Almost 13 years ago, Marcus Camby was thrust into the starting lineup on an eighth seeded New York Knicks team that made it all the way to the NBA Finals. In the playoffs that year, he led his team in rebounds, blocks, PER, defensive rating, offensive rating, and win shares. As a 24-year-old, straw thin big man whose offensive game looked a lot like Tyson Chandler’s does now, he was arguably the most crucial player taking part in the most improbable of impossible title runs we’ve ever seen.
On March 30th, Sam Dalembert went down with the flu, forcing a wrinkled version of Camby into the starting lineup for a feisty Rockets squad. Since? At the risk of total hyperbole, he’s been a revelation. Here are the basic statistical averages in his last three games: 34 minutes, 52% shooting, 9.7 points, 12 rebounds (3.3 of them offensive), 2.3 steals, and 3.3 blocks. The other night in a comeback win against Chicago, Camby expanded his role from above average rim protector to someone who’s of actual use on offense, spacing the floor and forcing the Bulls’ tight defense to spread a bit further than they would’ve liked.
What Camby now lacks in athleticism, he makes up for in reputation and old man savvy. As a 38-year-old center going up against someone who’s likely at least 10 years his junior each night, he has to pick his spots. Four days ago in a game against the Pacers, Roy Hibbert faced Camby in the post 10 times. The Rockets didn’t send help on one of those defensive possessions, and Hibbert scored only three field goals. This performance was great news, but what’s more important about Camby’s play in the post is his inability to foul. He fights for position. He pushes back. He doesn’t fall for head fakes. He doesn’t foul. This is huge.
On the offensive end he’s always around the basket, showing amazing productivity on the offensive glass via tips and the occasional dunk. He’s shown he can step outside and knock down an open jumper (money for the Rockets drive and kick based offense), but almost a third of his points have come on making something out of nothing by cleaning up his teammate’s missed shots.
In a recent game against the Grizzlies, Dalembert and Camby played beside one another for 10 minutes. They scored seven points, blocked three shots, and posted such insanely good rates that it wouldn’t even make sense to write them down, as they came in such a microscopic sample size. Pairing them together was a smart move by Kevin McHale for two reasons. First of all, I know they’re in a playoff race where every win matters, but it’s better to test out some different lineup combinations now than in the playoffs, when some of the Western Conference’s best teams can throw huge size-based mismatches at you for quarter stretches at a time.
The Grizzlies have Marc Gasol and Zach Randolph. The Lakers have Andrew Bynum and Pau Gasol. The Spurs can go the other way with a lethal three guard combination that might require multiple rim protectors. The point here is that with Camby and Dalembert both playing at the same time, the Rockets may be able to turn what was at one point a MAJOR defensive liability into a quasi-dominant force.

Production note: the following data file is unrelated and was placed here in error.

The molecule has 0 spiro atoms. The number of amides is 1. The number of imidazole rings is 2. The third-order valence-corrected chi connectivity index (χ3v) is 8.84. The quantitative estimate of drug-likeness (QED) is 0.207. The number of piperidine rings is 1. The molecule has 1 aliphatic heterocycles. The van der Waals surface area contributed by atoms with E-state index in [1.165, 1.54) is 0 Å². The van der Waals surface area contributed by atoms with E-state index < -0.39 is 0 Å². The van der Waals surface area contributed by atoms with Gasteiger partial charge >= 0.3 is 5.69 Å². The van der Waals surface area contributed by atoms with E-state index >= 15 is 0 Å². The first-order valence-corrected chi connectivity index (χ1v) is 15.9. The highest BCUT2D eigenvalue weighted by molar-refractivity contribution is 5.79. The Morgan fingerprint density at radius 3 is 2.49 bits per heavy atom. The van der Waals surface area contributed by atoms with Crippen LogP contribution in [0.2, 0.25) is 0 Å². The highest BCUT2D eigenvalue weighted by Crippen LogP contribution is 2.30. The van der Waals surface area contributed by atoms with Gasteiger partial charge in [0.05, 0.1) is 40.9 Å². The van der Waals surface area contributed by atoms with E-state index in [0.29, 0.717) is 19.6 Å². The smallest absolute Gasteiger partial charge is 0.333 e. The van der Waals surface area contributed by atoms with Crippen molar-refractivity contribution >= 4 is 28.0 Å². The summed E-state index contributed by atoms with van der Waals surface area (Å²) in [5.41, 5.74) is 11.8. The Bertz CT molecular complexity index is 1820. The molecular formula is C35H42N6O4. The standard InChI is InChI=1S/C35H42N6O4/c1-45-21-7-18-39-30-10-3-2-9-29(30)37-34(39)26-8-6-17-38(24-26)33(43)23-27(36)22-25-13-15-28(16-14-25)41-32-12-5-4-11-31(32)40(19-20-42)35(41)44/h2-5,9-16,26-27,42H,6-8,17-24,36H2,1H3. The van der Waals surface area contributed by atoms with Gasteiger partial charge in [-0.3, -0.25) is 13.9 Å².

The second reason this move was so smart touches a bit on ego, and how a team like Houston needs everybody who contributes to know and understand the role they play and where they fit. A week ago, Dalembert was the starting center. For the most part, he knew who he’d be playing with every night, how many minutes and in what situations he’d be on the court, and what his responsibilities were on both ends to best help Houston win basketball games. Now he’s on the bench, getting irregular minutes, lacking confidence, and looking clueless when he’s out there. Dalembert and McHale’s staff have about three weeks to figure out how he can excel in his new, limited job. With a roster that’s short on talent, the season is counting on it.
(Although he might be physically capable of carrying out the duty if it were an absolute necessity, if all of a sudden the Rockets decided to put Patrick Patterson into the starting lineup he’d be lost. The team would ask him to replicate Luis Scola’s numbers and he wouldn’t know how. The situation is reversed, but this is what Dalembert might be going through. It’s also something Chase Budinger did go through, and he’s still struggling.)
Five months ago the Rockets had NO answer at the center position. When Dalembert came aboard on somewhat of a desperation signing (on no planet is he worth $7 million per year) he was greeted as a relative hero. But hey, desperate times call for desperate measures. The Rockets needed a legitimate center and Dalembert needed to feel welcome in a new environment. Now, the situation has dramatically shifted.
This year the Rockets give up 1.017 PPP when Dalembert is on the court, which conveniently enough fits them between the Grizzlies and Lakers as one of the ten best defensive teams in the league. Camby has been great on both ends of the court in these last few games, but if the Rockets are unable to draw all they possibly can from Dalembert in these next couple of weeks, they can’t expect Camby to keep up the spectacular play by himself, especially in a grueling playoff series. What they need is for the two to work together in a two-headed monster type of capacity. Whether that be at the same time, or in a consistent replacement pattern. If they can somehow combine the two seven-footers for 48 minutes of defensive intensity, gone will be the days of Patterson or Scola at the five.
Over a decade later, Camby may once again be thrust into the starting lineup of an eighth seeded playoff team in a lockout shortened season. If he can coexist with Dalembert, it could be the difference between a first round exit, and the Rockets existing as the Western Conference’s true sleeper.